Posted on Friday, March 13, 2020 at 4:06 PM
Focus Area Tags: Agriculture, Economic Development, Environment, Innovation, Natural Resources

How Do Monarchs Know When to Migrate? Bohart Museum Open House Jan. 18

Eight microscopes will be available at the Bohart Museum of Entomology open house on Jan. 18. Visitors can view the research projects of doctoral students. (Photo by Kathy Keatley Garvey)

How do monarch butterflies know when to migrate? Take the case of a male monarch reared, released and tagged by Steven Johnson in a Washington State...

Eight microscopes will be available at the Bohart Museum of Entomology open house on Jan. 18. Visitors can view the research projects of doctoral students. (Photo by Kathy Keatley Garvey)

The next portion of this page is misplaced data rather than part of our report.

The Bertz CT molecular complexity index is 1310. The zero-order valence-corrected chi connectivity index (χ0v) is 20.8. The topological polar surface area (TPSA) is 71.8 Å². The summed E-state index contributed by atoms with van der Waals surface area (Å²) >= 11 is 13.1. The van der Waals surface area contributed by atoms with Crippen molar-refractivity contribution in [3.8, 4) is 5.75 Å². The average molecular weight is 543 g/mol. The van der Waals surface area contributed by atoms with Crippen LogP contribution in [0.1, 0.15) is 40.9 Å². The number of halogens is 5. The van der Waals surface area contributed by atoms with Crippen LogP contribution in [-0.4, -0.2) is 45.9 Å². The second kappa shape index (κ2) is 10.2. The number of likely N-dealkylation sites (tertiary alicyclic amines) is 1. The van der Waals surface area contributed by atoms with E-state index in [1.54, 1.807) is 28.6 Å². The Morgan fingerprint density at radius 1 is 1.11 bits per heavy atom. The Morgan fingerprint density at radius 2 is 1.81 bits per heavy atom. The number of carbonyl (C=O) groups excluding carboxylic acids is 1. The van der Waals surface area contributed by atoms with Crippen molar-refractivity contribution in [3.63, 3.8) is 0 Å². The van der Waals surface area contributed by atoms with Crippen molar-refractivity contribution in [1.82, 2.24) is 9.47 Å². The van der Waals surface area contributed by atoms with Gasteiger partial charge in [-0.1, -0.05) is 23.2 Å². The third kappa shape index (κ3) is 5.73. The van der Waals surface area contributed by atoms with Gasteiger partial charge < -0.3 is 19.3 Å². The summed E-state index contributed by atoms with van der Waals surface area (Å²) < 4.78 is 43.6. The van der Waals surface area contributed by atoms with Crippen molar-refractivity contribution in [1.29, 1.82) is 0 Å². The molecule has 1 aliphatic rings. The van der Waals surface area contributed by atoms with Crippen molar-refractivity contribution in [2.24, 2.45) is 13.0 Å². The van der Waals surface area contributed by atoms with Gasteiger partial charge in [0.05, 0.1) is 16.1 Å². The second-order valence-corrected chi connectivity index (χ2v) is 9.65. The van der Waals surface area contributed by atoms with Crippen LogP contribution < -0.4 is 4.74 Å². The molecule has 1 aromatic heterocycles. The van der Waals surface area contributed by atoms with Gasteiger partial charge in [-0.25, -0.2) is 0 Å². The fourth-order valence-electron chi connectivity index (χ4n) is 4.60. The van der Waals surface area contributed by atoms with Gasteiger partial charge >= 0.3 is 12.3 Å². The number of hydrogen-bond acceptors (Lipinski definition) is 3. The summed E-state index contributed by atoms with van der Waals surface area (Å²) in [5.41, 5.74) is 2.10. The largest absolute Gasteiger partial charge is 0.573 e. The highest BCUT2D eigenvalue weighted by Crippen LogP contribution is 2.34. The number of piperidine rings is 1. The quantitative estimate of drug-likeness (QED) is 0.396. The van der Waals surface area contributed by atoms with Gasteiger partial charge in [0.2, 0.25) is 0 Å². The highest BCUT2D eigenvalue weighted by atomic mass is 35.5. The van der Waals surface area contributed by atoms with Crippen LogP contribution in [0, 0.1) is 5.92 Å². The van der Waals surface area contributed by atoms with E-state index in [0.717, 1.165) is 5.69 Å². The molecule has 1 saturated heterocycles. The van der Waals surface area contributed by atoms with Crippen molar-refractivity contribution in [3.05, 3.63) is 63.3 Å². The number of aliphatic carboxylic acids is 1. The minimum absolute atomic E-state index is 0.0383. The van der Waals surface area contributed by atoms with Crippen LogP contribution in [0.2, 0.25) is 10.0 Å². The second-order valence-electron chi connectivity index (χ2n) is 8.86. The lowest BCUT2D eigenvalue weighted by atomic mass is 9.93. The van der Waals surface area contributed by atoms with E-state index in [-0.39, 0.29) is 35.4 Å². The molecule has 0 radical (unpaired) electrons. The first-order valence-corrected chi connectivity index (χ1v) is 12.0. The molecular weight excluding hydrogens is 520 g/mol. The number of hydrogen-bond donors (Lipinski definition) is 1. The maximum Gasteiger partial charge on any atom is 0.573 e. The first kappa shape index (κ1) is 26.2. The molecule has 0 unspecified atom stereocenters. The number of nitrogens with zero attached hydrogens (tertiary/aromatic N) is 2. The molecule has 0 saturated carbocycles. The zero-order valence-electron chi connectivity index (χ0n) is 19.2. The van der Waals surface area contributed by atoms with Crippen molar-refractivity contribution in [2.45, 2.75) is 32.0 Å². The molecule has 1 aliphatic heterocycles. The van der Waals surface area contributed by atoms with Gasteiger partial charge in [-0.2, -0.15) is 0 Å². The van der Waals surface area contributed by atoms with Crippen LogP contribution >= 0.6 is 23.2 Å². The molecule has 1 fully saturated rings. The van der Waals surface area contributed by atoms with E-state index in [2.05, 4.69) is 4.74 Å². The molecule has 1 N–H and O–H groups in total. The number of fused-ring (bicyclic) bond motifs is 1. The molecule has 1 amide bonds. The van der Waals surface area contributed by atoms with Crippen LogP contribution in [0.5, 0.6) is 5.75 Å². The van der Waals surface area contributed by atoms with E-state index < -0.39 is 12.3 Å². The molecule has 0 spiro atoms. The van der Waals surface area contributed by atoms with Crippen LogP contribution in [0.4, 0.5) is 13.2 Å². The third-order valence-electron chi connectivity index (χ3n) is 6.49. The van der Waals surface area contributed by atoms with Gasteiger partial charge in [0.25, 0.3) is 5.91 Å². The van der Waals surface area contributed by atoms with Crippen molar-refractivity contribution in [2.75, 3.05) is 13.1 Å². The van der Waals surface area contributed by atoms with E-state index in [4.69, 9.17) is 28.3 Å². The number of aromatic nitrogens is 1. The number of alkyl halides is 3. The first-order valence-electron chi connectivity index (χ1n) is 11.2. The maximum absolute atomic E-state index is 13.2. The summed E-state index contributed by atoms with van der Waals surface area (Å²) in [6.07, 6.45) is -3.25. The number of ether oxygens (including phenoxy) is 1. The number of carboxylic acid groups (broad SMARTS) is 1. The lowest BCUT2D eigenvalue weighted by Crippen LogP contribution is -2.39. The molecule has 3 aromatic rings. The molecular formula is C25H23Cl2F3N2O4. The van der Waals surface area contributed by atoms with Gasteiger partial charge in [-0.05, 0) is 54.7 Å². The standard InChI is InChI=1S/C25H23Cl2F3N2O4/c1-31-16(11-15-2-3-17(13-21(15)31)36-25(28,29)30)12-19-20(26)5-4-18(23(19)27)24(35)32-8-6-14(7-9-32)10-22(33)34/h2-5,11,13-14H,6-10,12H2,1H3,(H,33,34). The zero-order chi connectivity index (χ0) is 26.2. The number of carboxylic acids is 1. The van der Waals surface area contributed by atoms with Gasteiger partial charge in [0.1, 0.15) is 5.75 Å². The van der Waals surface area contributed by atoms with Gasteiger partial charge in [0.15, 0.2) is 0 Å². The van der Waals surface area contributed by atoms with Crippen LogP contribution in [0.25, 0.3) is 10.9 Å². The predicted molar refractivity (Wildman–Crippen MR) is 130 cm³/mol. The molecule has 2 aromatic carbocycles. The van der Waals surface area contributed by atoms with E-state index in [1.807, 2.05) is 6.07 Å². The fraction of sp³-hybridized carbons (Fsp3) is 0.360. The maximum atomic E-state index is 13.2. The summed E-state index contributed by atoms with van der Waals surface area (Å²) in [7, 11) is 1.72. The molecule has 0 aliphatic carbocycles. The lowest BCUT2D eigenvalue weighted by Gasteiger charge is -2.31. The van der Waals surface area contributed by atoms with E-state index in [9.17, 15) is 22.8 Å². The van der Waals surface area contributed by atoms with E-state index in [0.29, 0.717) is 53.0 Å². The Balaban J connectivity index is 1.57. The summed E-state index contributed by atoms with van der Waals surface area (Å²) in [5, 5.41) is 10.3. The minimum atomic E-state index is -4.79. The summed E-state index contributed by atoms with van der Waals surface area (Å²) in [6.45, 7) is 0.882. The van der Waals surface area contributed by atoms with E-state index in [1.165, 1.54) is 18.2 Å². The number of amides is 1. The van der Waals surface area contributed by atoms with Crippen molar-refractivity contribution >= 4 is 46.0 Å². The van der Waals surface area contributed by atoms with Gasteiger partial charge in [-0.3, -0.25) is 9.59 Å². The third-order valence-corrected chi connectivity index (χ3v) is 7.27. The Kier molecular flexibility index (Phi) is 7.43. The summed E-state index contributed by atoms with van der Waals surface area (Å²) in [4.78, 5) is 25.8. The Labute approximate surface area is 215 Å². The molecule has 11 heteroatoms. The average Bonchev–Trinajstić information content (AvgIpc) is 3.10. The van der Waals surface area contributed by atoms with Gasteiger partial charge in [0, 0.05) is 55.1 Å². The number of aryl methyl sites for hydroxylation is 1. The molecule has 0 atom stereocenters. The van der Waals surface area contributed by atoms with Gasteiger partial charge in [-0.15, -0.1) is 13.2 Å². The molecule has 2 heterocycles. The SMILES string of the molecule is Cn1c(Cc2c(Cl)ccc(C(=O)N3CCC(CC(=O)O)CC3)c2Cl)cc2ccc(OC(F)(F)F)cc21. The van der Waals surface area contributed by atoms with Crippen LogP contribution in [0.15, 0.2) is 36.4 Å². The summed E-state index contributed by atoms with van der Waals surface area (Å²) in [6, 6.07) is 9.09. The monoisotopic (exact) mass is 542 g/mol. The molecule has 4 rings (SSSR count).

Eight microscopes will be available at the Bohart Museum of Entomology open house on Jan. 18. Visitors can view the research projects of doctoral students. (Photo by Kathy Keatley Garvey)

Eight microscopes will be available at the Bohart Museum of Entomology open house on Jan. 18. Visitors can view the research projects of doctoral students. (Photo by Kathy Keatley Garvey)

Ants will be the topic of Zachary Griebenow of the Phil Ward lab, UC Davis Department of Entomology and Nematology. This image shows emeritus professor Jerry Powell of UC Berkeley identifying insects at the Bohart Museum of Entomology. (Photo by Kathy Keatley Garvey)
Ants will be the topic of Zachary Griebenow of the Phil Ward lab, UC Davis Department of Entomology and Nematology. This image shows emeritus professor Jerry Powell of UC Berkeley identifying insects at the Bohart Museum of Entomology. (Photo by Kathy Keatley Garvey)

Ants will be the topic of Zachary Griebenow of the Phil Ward lab, UC Davis Department of Entomology and Nematology. This image shows emeritus professor Jerry Powell of UC Berkeley identifying insects at the Bohart Museum of Entomology. (Photo by Kathy Keatley Garvey)

Posted on Friday, January 17, 2020 at 2:25 PM